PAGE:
LDL-C at 12 months did not differ according to education level in the control group (Table 2), regardless of age group. However, we found an association between low education and an increase in LDL-C between 1 and 12 months (Table 2). We observed the opposite situation in the intervention group; an association of low education with lower LDL-C at 12 months (mean difference 0.2, 95% CI 0.1 to 0.4) resulted from a decrease in LDL-C in the low-education subgroup between 1 and 12 months (Table 2). After stratification for age, the difference at 12 months was significant only for participants in the intervention group not more than 70 years of age (Fig. 3). Notably, we found similar LDL-C levels across all groups with high education at 12 months and levels did not improve among highly educated participants during the first year, regardless of secondary preventive follow-up (Table 2 and Fig. 3).
Adjusting for sex, BMI, type of qualifying event, medical history, and functional level according to mRS score did not change the education level differences in SBP, DBP, and LDL-C levels at 12 months (data not shown).
In the present study, we found an association between low education and less favorable changes in SBP and LDL-C levels the first 12 months after stroke/TIA among participants receiving secondary preventive follow-up according to standard care. In the younger half of the population, we found an association between low education and higher SBP at 12 months. Participants who received follow-up according to the NAILED intervention program, however, achieved equal improvement of SBP across education levels, and we found no differences in BP according to education level at 12 months. LDL-C levels differed slightly in the intervention group at 12 months but in favor of those with low education. We found no significant improvement in LDL-C during the first year after stroke/TIA among highly educated participants, regardless of secondary preventive follow-up group.
The NAILED stroke risk factor trial is a population-based study in which a fairly small proportion of the eligible patients declined participation, and few ended their participation during the first year of follow-up. Therefore, the study population is representable of the general stroke and TIA population that could participate in this relatively simple form of secondary preventive follow-up. However, as social structure, health-care systems, and the organization of secondary preventive follow-up vary between regions and countries, the results of the present study may not be directly reproducible everywhere. In order to facilitate an evaluation of the external relevance of our conclusions in other populations, we have tried to describe the local conditions in as detailed a manner as possible.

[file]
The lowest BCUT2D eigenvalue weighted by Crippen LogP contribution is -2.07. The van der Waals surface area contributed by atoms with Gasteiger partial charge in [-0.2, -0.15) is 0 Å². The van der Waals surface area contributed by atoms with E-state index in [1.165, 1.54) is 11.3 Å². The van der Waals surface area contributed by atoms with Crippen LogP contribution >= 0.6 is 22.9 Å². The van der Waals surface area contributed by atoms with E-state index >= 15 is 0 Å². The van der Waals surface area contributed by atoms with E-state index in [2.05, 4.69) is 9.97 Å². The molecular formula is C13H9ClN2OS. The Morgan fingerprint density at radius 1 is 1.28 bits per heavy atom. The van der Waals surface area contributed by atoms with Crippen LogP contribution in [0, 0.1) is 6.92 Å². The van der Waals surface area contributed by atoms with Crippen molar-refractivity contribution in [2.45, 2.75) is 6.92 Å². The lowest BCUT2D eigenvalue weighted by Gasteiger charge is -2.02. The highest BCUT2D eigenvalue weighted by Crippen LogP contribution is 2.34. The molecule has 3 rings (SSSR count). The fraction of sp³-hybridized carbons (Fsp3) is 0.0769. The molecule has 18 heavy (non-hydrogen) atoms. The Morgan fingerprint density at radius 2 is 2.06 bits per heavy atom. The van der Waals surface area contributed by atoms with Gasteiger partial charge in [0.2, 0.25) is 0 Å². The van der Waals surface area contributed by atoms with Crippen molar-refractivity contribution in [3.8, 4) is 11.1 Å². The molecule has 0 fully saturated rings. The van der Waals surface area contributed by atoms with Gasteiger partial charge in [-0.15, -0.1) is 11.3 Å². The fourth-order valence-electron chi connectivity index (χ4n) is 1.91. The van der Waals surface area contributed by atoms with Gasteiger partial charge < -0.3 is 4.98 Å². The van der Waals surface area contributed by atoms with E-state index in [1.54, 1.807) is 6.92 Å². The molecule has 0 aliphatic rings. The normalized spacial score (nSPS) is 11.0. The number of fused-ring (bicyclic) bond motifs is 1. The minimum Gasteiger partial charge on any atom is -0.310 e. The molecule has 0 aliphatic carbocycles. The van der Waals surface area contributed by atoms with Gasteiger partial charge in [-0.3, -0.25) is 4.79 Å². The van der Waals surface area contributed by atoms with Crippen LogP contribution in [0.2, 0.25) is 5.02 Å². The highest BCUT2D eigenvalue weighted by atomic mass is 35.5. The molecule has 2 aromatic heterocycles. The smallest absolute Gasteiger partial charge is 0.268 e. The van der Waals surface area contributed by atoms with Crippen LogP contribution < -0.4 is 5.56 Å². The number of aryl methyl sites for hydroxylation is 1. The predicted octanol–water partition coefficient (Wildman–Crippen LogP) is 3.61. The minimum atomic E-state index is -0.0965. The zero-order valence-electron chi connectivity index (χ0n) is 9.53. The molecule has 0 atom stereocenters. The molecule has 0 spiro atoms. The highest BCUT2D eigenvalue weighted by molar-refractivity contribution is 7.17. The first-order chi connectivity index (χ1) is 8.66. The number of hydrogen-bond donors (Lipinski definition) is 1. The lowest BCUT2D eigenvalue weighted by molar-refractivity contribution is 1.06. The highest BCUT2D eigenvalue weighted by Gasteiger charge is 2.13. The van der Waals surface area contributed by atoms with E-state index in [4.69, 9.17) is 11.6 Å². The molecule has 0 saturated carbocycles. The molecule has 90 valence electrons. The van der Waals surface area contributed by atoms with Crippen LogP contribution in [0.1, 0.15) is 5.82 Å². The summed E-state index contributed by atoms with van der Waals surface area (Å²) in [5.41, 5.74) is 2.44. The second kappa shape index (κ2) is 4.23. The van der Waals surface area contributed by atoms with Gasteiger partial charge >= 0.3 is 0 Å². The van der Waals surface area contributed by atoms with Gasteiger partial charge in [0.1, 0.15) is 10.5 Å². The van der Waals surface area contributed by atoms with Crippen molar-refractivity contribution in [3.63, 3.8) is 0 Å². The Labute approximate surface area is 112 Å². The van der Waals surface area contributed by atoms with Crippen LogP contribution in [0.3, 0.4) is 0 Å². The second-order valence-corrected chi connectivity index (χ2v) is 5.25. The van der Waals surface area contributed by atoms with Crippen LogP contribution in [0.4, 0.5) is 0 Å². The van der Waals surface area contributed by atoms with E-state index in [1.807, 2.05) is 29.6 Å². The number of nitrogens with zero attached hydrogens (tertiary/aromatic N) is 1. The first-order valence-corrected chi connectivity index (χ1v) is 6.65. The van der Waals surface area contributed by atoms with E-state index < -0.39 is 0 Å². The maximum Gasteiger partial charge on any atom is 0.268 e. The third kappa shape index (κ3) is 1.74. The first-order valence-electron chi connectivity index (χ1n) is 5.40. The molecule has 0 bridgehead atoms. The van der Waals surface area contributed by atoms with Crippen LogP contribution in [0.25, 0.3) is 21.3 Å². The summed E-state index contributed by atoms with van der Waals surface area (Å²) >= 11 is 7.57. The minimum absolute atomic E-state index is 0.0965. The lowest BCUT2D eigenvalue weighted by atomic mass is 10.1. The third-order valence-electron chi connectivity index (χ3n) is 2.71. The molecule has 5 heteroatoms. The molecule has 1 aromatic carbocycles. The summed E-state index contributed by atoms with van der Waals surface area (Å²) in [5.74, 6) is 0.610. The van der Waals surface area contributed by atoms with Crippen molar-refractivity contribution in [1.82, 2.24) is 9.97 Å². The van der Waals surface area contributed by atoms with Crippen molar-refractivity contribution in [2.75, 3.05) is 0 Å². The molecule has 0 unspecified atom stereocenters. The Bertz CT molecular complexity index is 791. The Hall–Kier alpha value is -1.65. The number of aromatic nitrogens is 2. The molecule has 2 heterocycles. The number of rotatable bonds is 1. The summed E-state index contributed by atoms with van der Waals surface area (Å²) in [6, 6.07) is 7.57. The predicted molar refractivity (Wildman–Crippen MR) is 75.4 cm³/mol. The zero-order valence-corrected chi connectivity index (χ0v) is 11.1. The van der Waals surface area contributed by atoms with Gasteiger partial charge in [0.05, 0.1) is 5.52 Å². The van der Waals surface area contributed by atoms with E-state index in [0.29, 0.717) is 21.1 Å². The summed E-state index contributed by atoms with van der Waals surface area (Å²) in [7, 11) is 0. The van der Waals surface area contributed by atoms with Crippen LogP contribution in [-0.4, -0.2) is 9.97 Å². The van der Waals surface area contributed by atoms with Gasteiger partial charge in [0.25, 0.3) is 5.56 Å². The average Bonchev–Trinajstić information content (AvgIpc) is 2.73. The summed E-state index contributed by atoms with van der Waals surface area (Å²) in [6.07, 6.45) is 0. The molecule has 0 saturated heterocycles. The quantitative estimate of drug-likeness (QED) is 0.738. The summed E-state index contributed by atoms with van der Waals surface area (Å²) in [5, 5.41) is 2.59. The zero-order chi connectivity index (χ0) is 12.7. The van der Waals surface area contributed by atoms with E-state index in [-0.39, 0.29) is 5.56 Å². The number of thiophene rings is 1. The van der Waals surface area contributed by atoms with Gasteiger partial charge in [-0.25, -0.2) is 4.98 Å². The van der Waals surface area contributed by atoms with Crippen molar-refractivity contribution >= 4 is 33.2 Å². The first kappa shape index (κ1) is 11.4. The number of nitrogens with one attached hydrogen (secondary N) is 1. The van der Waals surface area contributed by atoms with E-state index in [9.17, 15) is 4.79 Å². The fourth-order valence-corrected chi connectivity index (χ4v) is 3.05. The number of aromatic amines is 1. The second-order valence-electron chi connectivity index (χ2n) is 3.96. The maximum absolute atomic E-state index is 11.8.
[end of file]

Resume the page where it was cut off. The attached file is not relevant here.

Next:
We chose education as an indicator of SEP because it often reflects the conditions under which an individual was brought up while also often predicting future occupation, income, and related social context. Education level may also affect a person’s receptiveness to health education messages, communication with health-care providers, and the utilization of health-care resources . However, the education level of the overall population has increased over time with gradual changes in the importance and value of education. Unfortunately, the size of the study population limited analysis to binary classification of education, and stratification into more narrow age groups was not possible. As no validated standard is available for creating groups of relative education levels, we chose the same cutoff level for high and low education regardless of age. This may explain why an association between education level and outcome at 12 months was found only among participants not more than 70 years of age.